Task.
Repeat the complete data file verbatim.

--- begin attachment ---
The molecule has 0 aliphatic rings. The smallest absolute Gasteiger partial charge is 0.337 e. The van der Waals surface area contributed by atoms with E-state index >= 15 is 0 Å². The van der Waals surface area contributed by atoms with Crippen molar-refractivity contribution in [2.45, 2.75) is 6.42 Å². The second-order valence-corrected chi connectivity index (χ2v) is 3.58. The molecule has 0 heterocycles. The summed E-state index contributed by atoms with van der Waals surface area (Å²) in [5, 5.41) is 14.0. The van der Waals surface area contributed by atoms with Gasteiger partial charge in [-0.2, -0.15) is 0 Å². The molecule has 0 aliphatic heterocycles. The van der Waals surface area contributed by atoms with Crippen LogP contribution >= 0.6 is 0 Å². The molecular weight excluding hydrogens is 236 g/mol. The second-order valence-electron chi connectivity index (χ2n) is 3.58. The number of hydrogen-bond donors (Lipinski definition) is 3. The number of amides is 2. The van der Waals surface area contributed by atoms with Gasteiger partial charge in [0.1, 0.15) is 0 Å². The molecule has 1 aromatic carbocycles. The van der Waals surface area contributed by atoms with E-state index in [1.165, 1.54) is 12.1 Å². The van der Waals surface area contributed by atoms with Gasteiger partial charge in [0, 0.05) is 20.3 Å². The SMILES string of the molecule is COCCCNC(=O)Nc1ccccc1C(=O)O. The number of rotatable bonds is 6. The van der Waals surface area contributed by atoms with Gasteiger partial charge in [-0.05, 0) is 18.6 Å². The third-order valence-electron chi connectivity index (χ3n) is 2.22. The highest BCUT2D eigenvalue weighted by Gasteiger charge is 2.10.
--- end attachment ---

The molecule has 0 aliphatic rings. The smallest absolute Gasteiger partial charge is 0.337 e. The van der Waals surface area contributed by atoms with E-state index >= 15 is 0 Å². The van der Waals surface area contributed by atoms with Crippen molar-refractivity contribution in [2.45, 2.75) is 6.42 Å². The second-order valence-corrected chi connectivity index (χ2v) is 3.58. The molecule has 0 heterocycles. The summed E-state index contributed by atoms with van der Waals surface area (Å²) in [5, 5.41) is 14.0. The van der Waals surface area contributed by atoms with Gasteiger partial charge in [-0.2, -0.15) is 0 Å². The molecule has 0 aliphatic heterocycles. The van der Waals surface area contributed by atoms with Crippen LogP contribution >= 0.6 is 0 Å². The molecular weight excluding hydrogens is 236 g/mol. The second-order valence-electron chi connectivity index (χ2n) is 3.58. The number of hydrogen-bond donors (Lipinski definition) is 3. The number of amides is 2. The van der Waals surface area contributed by atoms with Gasteiger partial charge in [0.1, 0.15) is 0 Å². The molecule has 1 aromatic carbocycles. The van der Waals surface area contributed by atoms with E-state index in [1.165, 1.54) is 12.1 Å². The van der Waals surface area contributed by atoms with Gasteiger partial charge in [0, 0.05) is 20.3 Å². The SMILES string of the molecule is COCCCNC(=O)Nc1ccccc1C(=O)O. The number of rotatable bonds is 6. The van der Waals surface area contributed by atoms with Gasteiger partial charge in [-0.05, 0) is 18.6 Å². The third-order valence-electron chi connectivity index (χ3n) is 2.22. The highest BCUT2D eigenvalue weighted by Gasteiger charge is 2.10.